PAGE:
US meat exports cool off in July

by Editor fleischwirtschaft.com
Wednesday, September 10, 2014
Photo: w.r.wagner / pixelio.de
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USA Asia Europa China Panama Canada


Year-over-year export volumes for beef and pork declined in July, the first time export volumes slowed this year, the US Meat Export Federation reported. But the pace of exports remains strong.

Beef exports dropped 15% in volume in July to 101,799 t, while export values were steady at $621.7 mill. Beef Export volumes from January through July (at 687,752 t) maintained a 4% lead over year-ago totals and remained on a record pace in value ($3.89 bn.).

Pork export volumes slipped 3% in July to 173,270 t, while value gained 14% to $573.5 mill., USMEF reported. Exports from January through July established a record pace in both volume (1.32 mill. t) and value ($4.0 bn.) - the first time export value has exceeded $4 bn. before August.

Asia continues to be a key market for US beef exports, according to USMEF. Beef exports for January through July were equal to 14% of total production and 11% for muscle cuts only. Export Prices per head of fed cattle was $298.56 in July, down slightly compared to June but more than $25 higher year-over-year.

High prices didn't dampen pork exports. Tailwinds for US pork exports included high domestic pork prices in most regions other than Europe and China. Pork exports from January through July were equal to 28% of total production and 23% for muscle cuts only - each up 2% points from a year ago, USMEF reported. July export value per head of slaughter declined to $67.81 - down from its record high in June but still up 23% compared to a year ago. January-July export value jumped 21% to $64.45.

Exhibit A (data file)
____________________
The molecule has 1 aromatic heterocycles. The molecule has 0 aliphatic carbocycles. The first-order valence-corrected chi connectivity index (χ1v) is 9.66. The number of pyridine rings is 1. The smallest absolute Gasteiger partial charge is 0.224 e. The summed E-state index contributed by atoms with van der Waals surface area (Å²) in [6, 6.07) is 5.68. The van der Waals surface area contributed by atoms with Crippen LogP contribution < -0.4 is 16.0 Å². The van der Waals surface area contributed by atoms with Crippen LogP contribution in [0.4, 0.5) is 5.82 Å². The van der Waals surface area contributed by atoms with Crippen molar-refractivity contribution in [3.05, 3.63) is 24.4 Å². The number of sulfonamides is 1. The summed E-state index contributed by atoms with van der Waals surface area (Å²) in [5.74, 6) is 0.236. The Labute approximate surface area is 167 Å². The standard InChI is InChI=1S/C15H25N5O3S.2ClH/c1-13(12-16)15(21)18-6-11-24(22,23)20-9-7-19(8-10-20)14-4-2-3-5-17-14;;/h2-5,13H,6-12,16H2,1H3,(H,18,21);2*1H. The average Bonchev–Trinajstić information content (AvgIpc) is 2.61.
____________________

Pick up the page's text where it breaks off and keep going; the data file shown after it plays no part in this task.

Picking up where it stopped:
Lamb exports climbed higher in July but were still lower year-over-year, according to USMEF calculations. July lamb exports advanced 3% in volume to 942 t, while export values came in just under $3 mill. - the highest monthly value of the year for US lamb exports. However, lamb exports from January through July remained down 22% in volume and 5% in value.

Demand for US lamb climbed in the Caribbean, United Arab Emirates, Saudi Arabia and Panama, offsetting lower totals for Canada, according to USMEF.
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